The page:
Antrochonal and Enthmoidal Polypi

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Antrochonal and Enthmoidal Polypi

  • Bilateral Ethmoidal Polypi
  • Diseases associated with the formation of nasal polypi are:
    • Chronic rhinosinusitis.
    • Non-allergic rhinitis with eosinophilia syndrome (NARES)
    • Asthma.
    • Aspirin intolerance.
      • Sampter’s triad consists of (MCQ)
        • nasal polypi,
        • asthma
        • aspirin intolerance.
    • Cystic fibrosis.
    • Allergic fungal sinusitis
    • Kartagener’s syndrome.
      • consists of bronchiectasis sinusitis, situs inversus and ciliary dyskinesis.
    • Young’s syndrome
      • consists of sinopulmonary disease and azoospermia.
    • Churg-Strauss syndrome.
      • Consists of asthma, fever, eosinophilia, vasculitis and granuloma.
    • Nasal mastocytosis.
      • It is a form of chronic rhinitis in which nasal mucosa is infiltrated with mast cells but few eosinophils.
      • Skin tests for allergy and IgE levels are normal.
  • Treatment (MCQ)
    • Conservative
      • Early polypoidal changes with oedematous mucosa
        • Antihistaminics
        • control of allergy.
        • short course of steroids
    • Surgical
      • Polypectomy.
      • Intranasal ethmoidectomy.
        • Indication – polypi are multiple and sessile
        • they require uncapping of the ethmoidal air cells by intranasal route
      • Extranasal ethmoidectomy.
        • This is indicated when polypi recur after intranasal procedures and surgical landmarks are ill-defined due to previous surgery.
      • Transantral ethmoidectomy.
        • This is indicated when infection and polypoidal changes are also seen in the maxillary antrum.
        • In this case, antrum is opened by Caldwell-Luc approach and the ethmoid air cell approached through the medial wall of the antrum.
      • Endoscopic sinus surgery. (MCQ)
        • These days, ethmoidal polypi are removed by endoscopic sinus surgery more popularly called FESS (functional endoscopic sinus surgery).
    • Treatment Summary
      • One or two peduncalated polyps  – Polypectomy
      • Multiple and sessile polyp –  Intranasal ethmoidectomy
      • Recurrence of polyp after intranasal procedures –  Extranasal ethmoidectomy
      • Infection and polypoidal changes also seen in maxillary antrum-  Transantral ethmoidectomy
  • Antrochoanal Polyp
    • This polyp arises from the mucosa of maxillary antrum near its accessory ostium, comes out of it and grows in the choana and nasal cavity.
    • Nasal allergy coupled with sinus infection
    • seen in children and young adults.
    • Usually they are single and unilateral (MCQ)
    • Symptoms
      • Unilateral nasal obstruction is the presenting symptom.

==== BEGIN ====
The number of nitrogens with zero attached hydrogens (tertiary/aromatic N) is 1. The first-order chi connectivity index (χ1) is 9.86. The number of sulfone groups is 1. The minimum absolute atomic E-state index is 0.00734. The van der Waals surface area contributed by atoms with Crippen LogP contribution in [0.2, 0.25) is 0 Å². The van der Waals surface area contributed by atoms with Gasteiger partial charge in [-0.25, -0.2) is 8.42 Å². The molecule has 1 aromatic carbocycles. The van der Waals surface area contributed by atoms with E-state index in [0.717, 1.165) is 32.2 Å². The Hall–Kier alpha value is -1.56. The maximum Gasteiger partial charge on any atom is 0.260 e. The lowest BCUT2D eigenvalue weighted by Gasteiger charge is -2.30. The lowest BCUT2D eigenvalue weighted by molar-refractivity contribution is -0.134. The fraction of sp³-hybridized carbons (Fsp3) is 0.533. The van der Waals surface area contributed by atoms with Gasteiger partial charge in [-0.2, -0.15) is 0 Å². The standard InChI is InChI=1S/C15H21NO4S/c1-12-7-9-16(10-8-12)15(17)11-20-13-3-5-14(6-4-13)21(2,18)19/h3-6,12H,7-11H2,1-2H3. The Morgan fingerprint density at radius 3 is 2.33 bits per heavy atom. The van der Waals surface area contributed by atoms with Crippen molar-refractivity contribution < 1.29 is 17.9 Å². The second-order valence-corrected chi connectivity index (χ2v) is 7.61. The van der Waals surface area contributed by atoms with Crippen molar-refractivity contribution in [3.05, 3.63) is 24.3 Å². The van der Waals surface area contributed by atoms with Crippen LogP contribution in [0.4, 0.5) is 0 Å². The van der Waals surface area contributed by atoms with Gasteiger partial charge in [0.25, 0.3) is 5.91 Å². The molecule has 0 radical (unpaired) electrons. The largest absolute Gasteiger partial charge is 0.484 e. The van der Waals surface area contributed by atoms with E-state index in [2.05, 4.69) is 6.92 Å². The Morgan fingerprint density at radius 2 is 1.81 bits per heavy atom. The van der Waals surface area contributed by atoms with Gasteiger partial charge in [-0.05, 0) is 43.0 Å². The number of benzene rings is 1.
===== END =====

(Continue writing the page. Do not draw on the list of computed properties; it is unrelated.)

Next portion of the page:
• Voice may become thick and dull due to hyponasality.
      • Nasal discharge, mostly mucoid
    • Signs
      • As the antrochoanal polyp grows posteriorly, it may be missed on anterior rhinoscopy.
      • Posterior rhinoscopy may reveal a globular mass filling the choana or the nasopharynx.

. Differences between antrochoanal and ethmoidal polypi

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Investigations

  • X-rays of paranasal sinuses
    • show opacity of the involved antrum.
  • X-ray, (lateral view) soft tissue nasopharynx
    • reveals a globular swelling in the postnasal space.
    • It is differentiated from angiofibroma by the presence of a column of air behind the polyp.

Treatment

  • An antrochoanal polyp is easily removed by avulsion either through the nasal or oral route.
  • Recurrence is uncommon after complete removal.
  • In cases which do recur,
    • Caldwell-Luc operation is avoided
    • endoscopic sinus surgery has superceded other modes of polyp removal.

Important Points about  Nasal Polypi

      • If a polypus is red and fleshy, friable and has granular surface, especially in older patients, think of malignancy.
      • Simple nasal polyp may masquerade a malignancy underneath.
        • Hence all polypi should be subjected to histology.
      • A simple polyp in a child may be a glioma, an encephalocele or a meningoencephalocele.
        • It should always be aspirated and fluid examined for CSF.
        • Careless removal of such polyp would result in CSF rhinorrhoea and meningitis.
      • Multiple nasal polypi in children may be associated with mucoviscidosis.
      • Epistaxis and orbital symptoms associated with a polyp should always arouse the suspicion of malignancy.


Endoscopic Sinus Surgery for Antrochoanal polyp
Antrochoanal Polyp
his type of polyp originates in the maxillary antrum and comes to nasopharynx via the nasal cavity. The polyp can cause post nasal drip, nasal obstruction & headache . The treatment is surgical removal and most accepted and recent treatment is endoscopic removal.
Antrochoanal Polyp
Enhanced Coronal CT Scan of a right antrochoanal polyp
Coronal CT Scan of a right antrochoanal polyp arising from the right maxillary sinus and its path through the nasal cavity into the oropharynx. The polyp is highlighted in yellow. An isolated opacified ethmoid sinus is highlighted in red.
FESS – ANTROCHOANAL POLYPECTOMY
Huge Antrochoanal Polyp
The importance of appropriate nasal endoscopy and ENT evaluation is illustrated here. A 37 year old man was being treated with antibiotics and allergy medication for one year. Examination in my office revealed a huge polyp extending from his maxillary sinus into his nose and then wrapping around the back of the nose to the other side
ANTROCHOANAL POLYP NARROW PEDICLE
PRESENTED TO THE WORLD OF OTORHINOLARYNGOLOGY
Antrochoanal Polyp – Dr Vivek Sasindran (ENT Surgeon – Pushpagiri Medical College)
Pólipo Antrocoanal de Killian-Cirurgia Endoscópica-Antrochoanal Killian´s Polyp Endoscopic Removal